Tobey Hospital opens coronavirus testing center

May 5, 2020

Patients can now walk up to the triage tents outside Tobey Hospital for a coronavirus test — if they have an appointment.

The new testing center is part of Southcoast Health’s effort to significantly increase the number of tests it can administer as it is likely that the pandemic will not peak on the South Coast for several more weeks.

Currently, between 20 and 38 patients are being tested in the tents each day.

Tonya Johnson, the vice president of operations and the site administrator for testing, said that the number of patients being tested will fluctuate according to the demand for tests and the number of tests available.

Tests are ordered for patients by health care providers including primary care doctors or those in emergency rooms or urgent care centers. Patients must be symptomatic and meet other criteria set by the state to qualify for the test. There is no copay for the tests. 

When patients arrive to be tested, they confirm their identity with a staff person before being tested. The nurse takes a long swab which is inserted into the patient’s nose and “kind of towards the back of the throat” for a sample. Although it’s somewhat uncomfortable, the test is quick, and patients receive results within one to three days. 

Sarah Desmond, one of the nurses staffing the testing center, usually works in a Southcoast Urgent Care facility. She said that when she was asked to work testing for coronavirus, she was initially apprehensive.

“I was hesitant at first when my boss called me, but once I got here and I got my PPE on and realized that people aren’t hacking in your face and aren’t just totally contaminating you it put me at ease. Having the proper PPE is definitely a comfort,” Desmond said.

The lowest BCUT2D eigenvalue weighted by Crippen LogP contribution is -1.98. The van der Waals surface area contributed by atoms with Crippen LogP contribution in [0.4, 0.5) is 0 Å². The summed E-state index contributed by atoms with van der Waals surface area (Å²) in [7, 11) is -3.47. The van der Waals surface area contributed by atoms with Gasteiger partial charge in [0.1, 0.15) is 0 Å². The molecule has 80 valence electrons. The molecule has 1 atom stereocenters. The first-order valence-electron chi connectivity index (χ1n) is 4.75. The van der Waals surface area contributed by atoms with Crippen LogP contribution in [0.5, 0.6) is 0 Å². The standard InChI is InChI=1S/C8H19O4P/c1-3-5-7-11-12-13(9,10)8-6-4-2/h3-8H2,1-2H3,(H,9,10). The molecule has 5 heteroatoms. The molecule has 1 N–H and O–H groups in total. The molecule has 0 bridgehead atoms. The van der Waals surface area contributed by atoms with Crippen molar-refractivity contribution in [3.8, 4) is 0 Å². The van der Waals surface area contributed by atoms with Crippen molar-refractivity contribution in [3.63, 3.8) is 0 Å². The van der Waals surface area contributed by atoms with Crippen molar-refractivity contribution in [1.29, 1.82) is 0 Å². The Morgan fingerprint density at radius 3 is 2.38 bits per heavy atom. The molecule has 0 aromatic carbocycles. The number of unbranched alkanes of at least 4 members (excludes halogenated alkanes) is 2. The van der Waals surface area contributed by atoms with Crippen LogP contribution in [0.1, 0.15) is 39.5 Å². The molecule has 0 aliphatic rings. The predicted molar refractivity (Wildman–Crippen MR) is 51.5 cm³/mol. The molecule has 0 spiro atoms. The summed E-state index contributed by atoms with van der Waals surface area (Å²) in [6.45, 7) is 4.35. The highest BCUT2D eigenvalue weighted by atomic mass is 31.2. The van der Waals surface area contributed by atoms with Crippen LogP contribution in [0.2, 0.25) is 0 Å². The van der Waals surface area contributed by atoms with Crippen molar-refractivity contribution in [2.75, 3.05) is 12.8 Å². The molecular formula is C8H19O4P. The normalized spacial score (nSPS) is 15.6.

Those being tested are usually worried, too.

“People are usually kind of nervous about getting the swab, because you see it in the media and it’s this intense, terrifying swab so when people come in at first they’re very anxious, and almost afraid to come into the tent itself,” Desmond said.

However, the nurses said that once the test — which is very brief — is complete, patients are usually relieved to know they will get answers soon. 

The tents outside Tobey are one of three testing stations run by Southcoast, in addition to a drive-up center in Dartmouth and a mobile testing center run out of the hospital group’s mobile van. 

“I think there are still a lot of unknowns and that’s why people should be treading with caution,” said Johnson. 

Johnson said that the best way to support frontline workers is to follow the governor’s guidelines, carefully social distance, stay home when possible and wear masks.

The impact of the disease on patients varies widely, Johnson said. 

“We see 40-year-old individuals that have been critically ill while an 80-year-old survives and does well and is discharged, so that’s been challenging,” Johnson said. “I think the other piece is, for the patients, not being able to see their families and for families to not be able to see the patients has been a really challenging hurdle.”
Johnson said that healthcare workers have been stepping up to provide even more emotional support for coronavirus patients as they are separated from loved ones. 

“We spend more time sitting at the bedside and holding hands and things like that, which we’ve always done, but it’s just so much more important right now,” Johnson said. “I commend [the staff] for doing the work every single day. They are doing amazing work.”